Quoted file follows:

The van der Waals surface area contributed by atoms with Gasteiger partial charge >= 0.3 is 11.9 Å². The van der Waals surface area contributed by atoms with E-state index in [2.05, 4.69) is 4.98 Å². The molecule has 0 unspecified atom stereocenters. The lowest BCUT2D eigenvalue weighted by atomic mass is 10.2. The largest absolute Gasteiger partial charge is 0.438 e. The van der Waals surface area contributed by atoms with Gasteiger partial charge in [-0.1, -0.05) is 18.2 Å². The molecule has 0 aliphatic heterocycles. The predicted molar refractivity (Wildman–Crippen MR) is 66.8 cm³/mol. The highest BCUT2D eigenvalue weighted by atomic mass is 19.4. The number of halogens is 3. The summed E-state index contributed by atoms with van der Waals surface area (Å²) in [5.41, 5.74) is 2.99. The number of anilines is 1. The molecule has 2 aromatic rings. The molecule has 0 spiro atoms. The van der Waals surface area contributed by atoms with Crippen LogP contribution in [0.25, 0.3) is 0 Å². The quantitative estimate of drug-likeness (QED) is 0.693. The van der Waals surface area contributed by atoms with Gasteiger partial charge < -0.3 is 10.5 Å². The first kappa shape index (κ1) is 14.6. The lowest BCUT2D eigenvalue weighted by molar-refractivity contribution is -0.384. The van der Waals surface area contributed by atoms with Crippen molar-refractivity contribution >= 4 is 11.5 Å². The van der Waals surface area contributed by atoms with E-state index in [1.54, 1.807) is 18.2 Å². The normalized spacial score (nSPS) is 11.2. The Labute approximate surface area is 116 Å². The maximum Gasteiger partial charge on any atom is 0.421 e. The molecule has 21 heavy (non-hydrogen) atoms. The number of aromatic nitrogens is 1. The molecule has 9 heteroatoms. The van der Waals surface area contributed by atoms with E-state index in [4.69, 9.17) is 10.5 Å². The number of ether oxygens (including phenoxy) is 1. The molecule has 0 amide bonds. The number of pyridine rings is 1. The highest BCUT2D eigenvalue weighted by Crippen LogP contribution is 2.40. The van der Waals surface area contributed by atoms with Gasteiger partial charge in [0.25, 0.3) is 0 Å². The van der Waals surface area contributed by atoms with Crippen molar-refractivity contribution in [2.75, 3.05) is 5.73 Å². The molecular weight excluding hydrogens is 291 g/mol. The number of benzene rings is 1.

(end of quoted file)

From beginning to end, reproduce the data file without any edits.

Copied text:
The van der Waals surface area contributed by atoms with Gasteiger partial charge >= 0.3 is 11.9 Å². The van der Waals surface area contributed by atoms with E-state index in [2.05, 4.69) is 4.98 Å². The molecule has 0 unspecified atom stereocenters. The lowest BCUT2D eigenvalue weighted by atomic mass is 10.2. The largest absolute Gasteiger partial charge is 0.438 e. The van der Waals surface area contributed by atoms with Gasteiger partial charge in [-0.1, -0.05) is 18.2 Å². The molecule has 0 aliphatic heterocycles. The predicted molar refractivity (Wildman–Crippen MR) is 66.8 cm³/mol. The highest BCUT2D eigenvalue weighted by atomic mass is 19.4. The number of halogens is 3. The summed E-state index contributed by atoms with van der Waals surface area (Å²) in [5.41, 5.74) is 2.99. The number of anilines is 1. The molecule has 2 aromatic rings. The molecule has 0 spiro atoms. The van der Waals surface area contributed by atoms with Crippen LogP contribution in [0.25, 0.3) is 0 Å². The quantitative estimate of drug-likeness (QED) is 0.693. The van der Waals surface area contributed by atoms with Gasteiger partial charge < -0.3 is 10.5 Å². The first kappa shape index (κ1) is 14.6. The lowest BCUT2D eigenvalue weighted by molar-refractivity contribution is -0.384. The van der Waals surface area contributed by atoms with Crippen molar-refractivity contribution >= 4 is 11.5 Å². The van der Waals surface area contributed by atoms with E-state index in [1.54, 1.807) is 18.2 Å². The normalized spacial score (nSPS) is 11.2. The Labute approximate surface area is 116 Å². The maximum Gasteiger partial charge on any atom is 0.421 e. The molecule has 21 heavy (non-hydrogen) atoms. The number of aromatic nitrogens is 1. The molecule has 9 heteroatoms. The van der Waals surface area contributed by atoms with E-state index in [4.69, 9.17) is 10.5 Å². The number of ether oxygens (including phenoxy) is 1. The molecule has 0 amide bonds. The number of pyridine rings is 1. The highest BCUT2D eigenvalue weighted by Crippen LogP contribution is 2.40. The van der Waals surface area contributed by atoms with Gasteiger partial charge in [0.25, 0.3) is 0 Å². The van der Waals surface area contributed by atoms with Crippen molar-refractivity contribution in [2.75, 3.05) is 5.73 Å². The molecular weight excluding hydrogens is 291 g/mol. The number of benzene rings is 1.